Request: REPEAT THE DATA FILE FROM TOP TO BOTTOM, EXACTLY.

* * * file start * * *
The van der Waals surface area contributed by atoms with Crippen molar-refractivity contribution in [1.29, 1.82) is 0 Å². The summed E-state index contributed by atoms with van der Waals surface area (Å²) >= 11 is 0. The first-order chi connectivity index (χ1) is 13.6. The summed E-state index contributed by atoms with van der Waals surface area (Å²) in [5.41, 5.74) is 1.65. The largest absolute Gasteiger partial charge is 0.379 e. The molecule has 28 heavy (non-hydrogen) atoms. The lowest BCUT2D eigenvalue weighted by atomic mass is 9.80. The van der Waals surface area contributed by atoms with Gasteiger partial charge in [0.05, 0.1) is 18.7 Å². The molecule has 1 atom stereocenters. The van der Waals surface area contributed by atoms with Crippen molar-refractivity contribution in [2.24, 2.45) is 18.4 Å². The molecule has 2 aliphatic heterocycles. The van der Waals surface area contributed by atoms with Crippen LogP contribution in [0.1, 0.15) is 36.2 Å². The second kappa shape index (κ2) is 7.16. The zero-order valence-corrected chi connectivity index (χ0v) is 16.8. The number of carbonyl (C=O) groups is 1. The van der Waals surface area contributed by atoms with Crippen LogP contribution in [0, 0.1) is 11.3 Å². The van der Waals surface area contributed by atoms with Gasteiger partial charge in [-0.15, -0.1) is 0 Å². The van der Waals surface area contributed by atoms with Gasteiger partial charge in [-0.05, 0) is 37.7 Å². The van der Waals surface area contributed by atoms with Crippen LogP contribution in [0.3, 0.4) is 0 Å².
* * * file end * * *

The van der Waals surface area contributed by atoms with Crippen molar-refractivity contribution in [1.29, 1.82) is 0 Å². The summed E-state index contributed by atoms with van der Waals surface area (Å²) >= 11 is 0. The first-order chi connectivity index (χ1) is 13.6. The summed E-state index contributed by atoms with van der Waals surface area (Å²) in [5.41, 5.74) is 1.65. The largest absolute Gasteiger partial charge is 0.379 e. The molecule has 28 heavy (non-hydrogen) atoms. The lowest BCUT2D eigenvalue weighted by atomic mass is 9.80. The van der Waals surface area contributed by atoms with Gasteiger partial charge in [0.05, 0.1) is 18.7 Å². The molecule has 1 atom stereocenters. The van der Waals surface area contributed by atoms with Crippen molar-refractivity contribution in [2.24, 2.45) is 18.4 Å². The molecule has 2 aliphatic heterocycles. The van der Waals surface area contributed by atoms with Crippen LogP contribution in [0.1, 0.15) is 36.2 Å². The second kappa shape index (κ2) is 7.16. The zero-order valence-corrected chi connectivity index (χ0v) is 16.8. The number of carbonyl (C=O) groups is 1. The van der Waals surface area contributed by atoms with Crippen LogP contribution in [0, 0.1) is 11.3 Å². The van der Waals surface area contributed by atoms with Gasteiger partial charge in [-0.15, -0.1) is 0 Å². The van der Waals surface area contributed by atoms with Gasteiger partial charge in [-0.05, 0) is 37.7 Å². The van der Waals surface area contributed by atoms with Crippen LogP contribution in [0.3, 0.4) is 0 Å².